Sometimes you just need the comfort of hearing some tips for moms from moms who have been through all this before, because, as they say, “Mother knows best.” Right?
It was one of those days. One of those weeks, really. The kind where everything is crazy at work, and at home, there are dirty socks on the kitchen floor, pee splatters on the toilet seat and wall, smelly feet on the couch, and lack of patience as my three sons repeatedly called “Mom! MOM! MOMMY!” all at once. I’m exhausted and I’m wondering — does this ever get easier? It’s one of those weeks when I sure could use some perspective and tips for moms . . . from other moms.
I decided to turn to the wisdom of moms with boys older than mine to see how they got through it all. I contacted some amazing moms who have made it through these young years with flying colors: [Bonnie, mother of two boys ages 26 and 22; Caroline, mother of three boys, ages 18, 16 and 12, and Jean, whose youngest of 5 sons is 46 years old). The tips for moms that I learned from them is priceless, so I’m sharing here with you:
It will be crazy. Embrace it. Don’t wish it away.
Childhood is a phase. The years of having young, rambunctious boys may be exhausting, but they will be full of laughs, too. And those years go by fast. All of a sudden, you’ll wake up and the boys will be men. So don’t wish away the childhood years. They are precious. And full of adventure. Jean remembers it making her absolutely crazy when the boys were so loud, sooo noisy, fooling around in the house. With five boys, I can’t even imagine the noise level! She remembers they used to fall down the stairs on purpose, and she’d sternly say “No horsing around in the house. Go outside.” They’d laugh and try their stunt again.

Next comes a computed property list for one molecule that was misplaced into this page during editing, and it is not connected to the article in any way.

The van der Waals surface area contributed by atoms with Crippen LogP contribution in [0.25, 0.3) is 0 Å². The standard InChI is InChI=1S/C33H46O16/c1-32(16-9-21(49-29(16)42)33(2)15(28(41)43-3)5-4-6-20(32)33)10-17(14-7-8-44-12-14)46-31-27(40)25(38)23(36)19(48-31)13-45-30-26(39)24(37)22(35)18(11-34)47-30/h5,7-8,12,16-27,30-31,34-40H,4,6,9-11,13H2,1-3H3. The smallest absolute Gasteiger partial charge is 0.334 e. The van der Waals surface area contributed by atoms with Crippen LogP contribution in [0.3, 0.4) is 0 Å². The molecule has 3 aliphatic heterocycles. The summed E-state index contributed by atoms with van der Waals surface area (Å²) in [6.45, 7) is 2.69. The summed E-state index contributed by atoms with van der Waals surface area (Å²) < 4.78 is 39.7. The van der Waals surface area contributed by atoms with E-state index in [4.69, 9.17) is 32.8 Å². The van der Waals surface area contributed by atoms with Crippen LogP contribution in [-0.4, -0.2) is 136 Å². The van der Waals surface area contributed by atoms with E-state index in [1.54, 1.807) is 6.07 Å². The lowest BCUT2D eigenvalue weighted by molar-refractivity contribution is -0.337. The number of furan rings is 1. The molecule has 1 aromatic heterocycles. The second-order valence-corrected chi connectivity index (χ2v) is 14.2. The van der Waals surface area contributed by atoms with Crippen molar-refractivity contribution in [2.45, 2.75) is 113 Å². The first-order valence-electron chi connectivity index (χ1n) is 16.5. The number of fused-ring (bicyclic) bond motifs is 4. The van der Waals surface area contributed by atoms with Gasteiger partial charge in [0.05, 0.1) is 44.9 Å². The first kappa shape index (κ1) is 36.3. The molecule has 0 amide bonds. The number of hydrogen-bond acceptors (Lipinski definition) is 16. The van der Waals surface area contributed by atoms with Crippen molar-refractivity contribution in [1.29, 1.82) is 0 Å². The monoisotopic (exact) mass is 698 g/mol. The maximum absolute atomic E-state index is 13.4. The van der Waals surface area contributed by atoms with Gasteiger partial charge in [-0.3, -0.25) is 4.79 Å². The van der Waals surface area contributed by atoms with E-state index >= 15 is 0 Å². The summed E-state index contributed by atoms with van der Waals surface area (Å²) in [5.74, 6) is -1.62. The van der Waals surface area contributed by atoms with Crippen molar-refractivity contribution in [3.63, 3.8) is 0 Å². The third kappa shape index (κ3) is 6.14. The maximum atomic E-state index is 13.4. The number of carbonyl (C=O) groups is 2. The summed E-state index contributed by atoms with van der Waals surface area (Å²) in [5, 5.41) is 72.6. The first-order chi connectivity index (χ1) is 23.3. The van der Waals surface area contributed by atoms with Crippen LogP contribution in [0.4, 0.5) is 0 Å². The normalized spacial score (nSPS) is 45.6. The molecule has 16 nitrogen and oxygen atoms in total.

The innocence of childhood is fleeting. These moms caution us that rougher roads may lie ahead, that “the issues are so much bigger and harder as they grow up,” said Bonnie, while Jean talks about her sons having gone through relationship troubles and other hard times, and Caroline is in the thick of the “how to talk honestly about sex” era. Eeek. I guess I have those milestones to look forward to. For now, I’ll enjoy building with blocks and being chased in the yard by boys holding squirmy worms. Surely, I can handle that.
Boys will do things that don’t make sense to us. Don’t question it.
Go reread the falling-down-the-stairs sentence above. Enough said.
But in case you want more examples: wrestling, farting for fun, frequently having their hands down their pants . . . but these boys grow into men, who become responsible, kind, experienced human beings. They may surprise you, like when Caroline’s son recently ran and errand at a store and asked Mom first whether she needed anything there.
Boys will be boys . . . . but don’t over-stereotype. They are each individuals.
This one is so important! My own three boys are like fruit salad — each colorful and sweet in his own way, but so, so, sooo different from each other. In Caroline’s wise words: “Don’t try to fit them into the same mold. Every kid is different. Encourage them to explore any kind of interests, like letting their hair grow long or considering certain career options even if you think they’re inappropriate. Help them understand natural consequences (good and bad) because you are not always going to be around to make their choices for them.”